She was the kind of person you noticed: outgoing and funny, with an infectious laugh and an intellectual curiosity that changed the tenor of every classroom she entered.

Embaba Mengesteabe died Wednesday after being shot in the head in West Philadelphia on Feb. 23. She was 15, one of 28 children shot so far this year in the city and one of four killed.

Her loss has gutted the community at Motivation High School, where she was a sophomore who had a report card full of As and the respect of every person she met, school staffers said Friday.

Virtual learning — COVID-19 has kept Philadelphia School District students out of classrooms for nearly a year — can be difficult for teachers and students, but Mengesteabe shone, taking her work seriously, asking many questions, engaging teachers in deep conversations, and encouraging her fellow students to do the same.

She wore her striking dark hair in puffs high on her head, even though some classmates teased her. And though she was learning from home, she showed up for virtual school one day in full Motivation uniform, because she wanted to set a tone.

“She was the student I was closest to, and I didn’t even know her in person,” said Adam Davis, her world history teacher. “Just having her in class was an antidote to the coldness of virtual learning; she had this ability to connect with her teachers and her fellow students. She was a fundamentally amazing person.”

At 15, Mengesteabe carried a great deal. She helped care for her older brother after he was shot last year, and was often called on to translate for her mother, whose English is limited. The family immigrated from Eritrea.

When caregiving responsibilities were particularly heavy, Mengesteabe reached out to John Allen Young, her English teacher, to explain why she was struggling a bit in class.

» READ MORE: Philly’s violent year: Nearly 500 people were killed and more than 2,200 shot in 2020

“I said, ‘For all that you do for your family, you should be proud of yourself,’ ” Young said. “She was this 15-year-old girl holding up her family.”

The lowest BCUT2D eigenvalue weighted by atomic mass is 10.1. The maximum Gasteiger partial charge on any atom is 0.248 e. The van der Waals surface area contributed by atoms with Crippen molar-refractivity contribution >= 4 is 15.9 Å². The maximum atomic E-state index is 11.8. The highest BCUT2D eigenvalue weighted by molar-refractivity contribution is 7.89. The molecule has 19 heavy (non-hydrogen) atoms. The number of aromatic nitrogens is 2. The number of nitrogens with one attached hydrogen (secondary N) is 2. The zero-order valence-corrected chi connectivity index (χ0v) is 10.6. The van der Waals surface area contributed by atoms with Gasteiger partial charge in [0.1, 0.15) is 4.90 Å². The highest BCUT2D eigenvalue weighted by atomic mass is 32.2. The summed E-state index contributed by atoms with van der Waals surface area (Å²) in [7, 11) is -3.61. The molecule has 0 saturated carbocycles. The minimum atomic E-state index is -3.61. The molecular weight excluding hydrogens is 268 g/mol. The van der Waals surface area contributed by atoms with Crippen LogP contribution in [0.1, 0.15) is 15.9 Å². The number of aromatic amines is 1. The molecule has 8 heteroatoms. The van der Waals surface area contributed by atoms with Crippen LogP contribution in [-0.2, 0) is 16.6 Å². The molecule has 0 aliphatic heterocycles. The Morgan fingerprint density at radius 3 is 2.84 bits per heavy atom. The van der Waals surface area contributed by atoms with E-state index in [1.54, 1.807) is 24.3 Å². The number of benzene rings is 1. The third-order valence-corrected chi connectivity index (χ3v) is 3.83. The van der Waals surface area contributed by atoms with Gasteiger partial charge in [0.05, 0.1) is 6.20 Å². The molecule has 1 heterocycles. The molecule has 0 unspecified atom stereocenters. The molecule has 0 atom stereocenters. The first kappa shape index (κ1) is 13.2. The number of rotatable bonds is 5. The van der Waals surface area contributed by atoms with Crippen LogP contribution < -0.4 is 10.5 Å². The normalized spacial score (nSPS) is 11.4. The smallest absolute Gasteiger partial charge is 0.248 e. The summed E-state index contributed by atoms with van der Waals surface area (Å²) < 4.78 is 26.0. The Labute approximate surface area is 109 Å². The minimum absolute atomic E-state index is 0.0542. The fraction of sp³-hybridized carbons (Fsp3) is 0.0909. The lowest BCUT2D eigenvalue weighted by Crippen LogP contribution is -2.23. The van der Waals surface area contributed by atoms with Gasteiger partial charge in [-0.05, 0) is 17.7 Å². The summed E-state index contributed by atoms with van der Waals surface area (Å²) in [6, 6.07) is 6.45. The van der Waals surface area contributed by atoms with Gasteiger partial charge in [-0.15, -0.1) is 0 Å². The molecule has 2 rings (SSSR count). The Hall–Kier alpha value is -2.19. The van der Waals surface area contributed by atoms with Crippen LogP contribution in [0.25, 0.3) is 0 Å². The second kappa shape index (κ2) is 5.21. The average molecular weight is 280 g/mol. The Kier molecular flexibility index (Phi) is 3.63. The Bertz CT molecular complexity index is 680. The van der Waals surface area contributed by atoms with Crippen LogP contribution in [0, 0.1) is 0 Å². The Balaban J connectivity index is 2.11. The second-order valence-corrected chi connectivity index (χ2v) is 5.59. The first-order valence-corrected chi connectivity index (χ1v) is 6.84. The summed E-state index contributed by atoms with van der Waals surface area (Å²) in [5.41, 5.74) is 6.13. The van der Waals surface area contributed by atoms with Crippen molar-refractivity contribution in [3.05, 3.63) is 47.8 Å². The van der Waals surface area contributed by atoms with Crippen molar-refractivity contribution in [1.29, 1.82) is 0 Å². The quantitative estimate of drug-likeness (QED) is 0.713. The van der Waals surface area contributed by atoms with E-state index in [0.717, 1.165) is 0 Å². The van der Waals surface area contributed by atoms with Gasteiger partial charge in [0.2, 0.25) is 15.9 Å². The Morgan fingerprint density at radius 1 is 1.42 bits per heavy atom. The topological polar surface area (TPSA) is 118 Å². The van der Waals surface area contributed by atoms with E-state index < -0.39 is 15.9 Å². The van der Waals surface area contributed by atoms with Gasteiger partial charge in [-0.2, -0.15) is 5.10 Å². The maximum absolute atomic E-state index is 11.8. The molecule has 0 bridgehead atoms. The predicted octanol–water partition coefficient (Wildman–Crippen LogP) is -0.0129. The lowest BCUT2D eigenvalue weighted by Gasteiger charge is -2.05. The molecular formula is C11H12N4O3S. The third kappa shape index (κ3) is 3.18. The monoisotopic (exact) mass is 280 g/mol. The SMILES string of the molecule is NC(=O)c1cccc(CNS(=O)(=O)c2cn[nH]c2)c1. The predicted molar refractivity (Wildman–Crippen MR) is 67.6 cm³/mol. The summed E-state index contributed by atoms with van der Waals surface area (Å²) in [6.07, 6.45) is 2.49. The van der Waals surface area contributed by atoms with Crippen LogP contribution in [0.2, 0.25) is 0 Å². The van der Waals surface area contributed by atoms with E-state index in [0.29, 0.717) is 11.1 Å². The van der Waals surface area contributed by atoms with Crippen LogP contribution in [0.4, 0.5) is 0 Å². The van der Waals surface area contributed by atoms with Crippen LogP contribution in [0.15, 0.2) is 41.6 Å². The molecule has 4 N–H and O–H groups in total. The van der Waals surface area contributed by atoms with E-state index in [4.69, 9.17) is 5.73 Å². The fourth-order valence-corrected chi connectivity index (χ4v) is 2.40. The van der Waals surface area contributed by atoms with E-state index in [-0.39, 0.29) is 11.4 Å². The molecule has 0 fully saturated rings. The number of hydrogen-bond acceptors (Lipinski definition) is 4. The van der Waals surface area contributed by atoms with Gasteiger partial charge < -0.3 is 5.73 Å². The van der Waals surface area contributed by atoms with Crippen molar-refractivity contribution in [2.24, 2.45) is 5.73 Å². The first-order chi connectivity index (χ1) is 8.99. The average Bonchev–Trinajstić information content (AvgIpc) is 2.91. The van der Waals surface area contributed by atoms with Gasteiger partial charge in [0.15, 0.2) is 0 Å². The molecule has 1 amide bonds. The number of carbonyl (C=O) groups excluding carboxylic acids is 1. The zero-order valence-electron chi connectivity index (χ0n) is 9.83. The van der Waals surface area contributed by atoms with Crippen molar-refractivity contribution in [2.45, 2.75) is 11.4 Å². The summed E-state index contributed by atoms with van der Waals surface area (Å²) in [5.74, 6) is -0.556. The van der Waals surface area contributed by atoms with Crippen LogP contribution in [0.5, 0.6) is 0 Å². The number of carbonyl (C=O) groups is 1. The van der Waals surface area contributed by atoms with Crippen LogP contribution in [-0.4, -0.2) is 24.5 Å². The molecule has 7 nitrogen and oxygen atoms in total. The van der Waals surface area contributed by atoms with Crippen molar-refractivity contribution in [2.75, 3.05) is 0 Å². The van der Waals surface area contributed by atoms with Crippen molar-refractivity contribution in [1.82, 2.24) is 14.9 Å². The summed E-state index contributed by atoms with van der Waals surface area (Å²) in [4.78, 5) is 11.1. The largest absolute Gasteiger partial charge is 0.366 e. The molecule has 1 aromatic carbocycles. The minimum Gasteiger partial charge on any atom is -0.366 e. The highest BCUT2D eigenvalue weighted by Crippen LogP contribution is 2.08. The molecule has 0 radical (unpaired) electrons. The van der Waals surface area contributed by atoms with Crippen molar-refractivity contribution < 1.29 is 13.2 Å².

Motivation principal Rennu Teli-Johnson, also an immigrant, said she identified with the bubbly girl, whom she described as opinionated, but respectful. It still feels unreal that she’s gone, Teli-Johnson said.

Mengesteabe and her family “came here as immigrants, were here in this country for a better life, and now this has happened to them. This young lady had so much potential, she could have been one of the great leaders of our country, and she’s no more with us.”

Mengesteabe was shot in the head around 3:19 p.m. on Feb. 23 on the 6200 block of Chestnut Street, according to police. She was struck as she sat in a car with a 20-year-old man, believed to be her brother, who was also shot in the head, according to a law enforcement source. He was treated and released the same day from Penn Presbyterian Medical Center.

The incident was captured on video as two men fired dozens of shots, according to the source, who was not authorized to speak publicly. Police are still investigating a possible motive, but they do not believe Mengesteabe was an intended target, the source said. No one has been charged, and police declined to comment on the investigation.

At Motivation High, teachers and students were mourning the girl’s death on Friday. School counselor Tim Schrodel recalled that a few weeks ago, Mengesteabe had asked for his help gaining admission to a Temple University summer program she had discovered. Some teenagers skip niceties, particularly in written communication, but not Mengesteabe. She greeted Schrodel warmly in the email, and signed it “Sincerely, your scholar,” he said.

“She had a maturity beyond her years,” said Schrodel.

Mengesteabe was particularly close to Vibha Bhatnagar, a Motivation science teacher.

“She was like my daughter, a very affectionate girl,” said Bhatnagar, who often spent lunch periods with Mengesteabe, watching the Indian movies both loved. Bhatnagar vowed to help the young woman figure out which courses to take to best set her on a path to becoming a doctor.

“She was not the kind of person who would quit,” said Bhatnagar. “She was very hardworking, always looking to take on challenging work.”

Teli-Johnson, the school principal, said the student will be dearly missed.

“She was here to help everyone,” Teli-Johnson said. “She was not just our student, she was a leader.”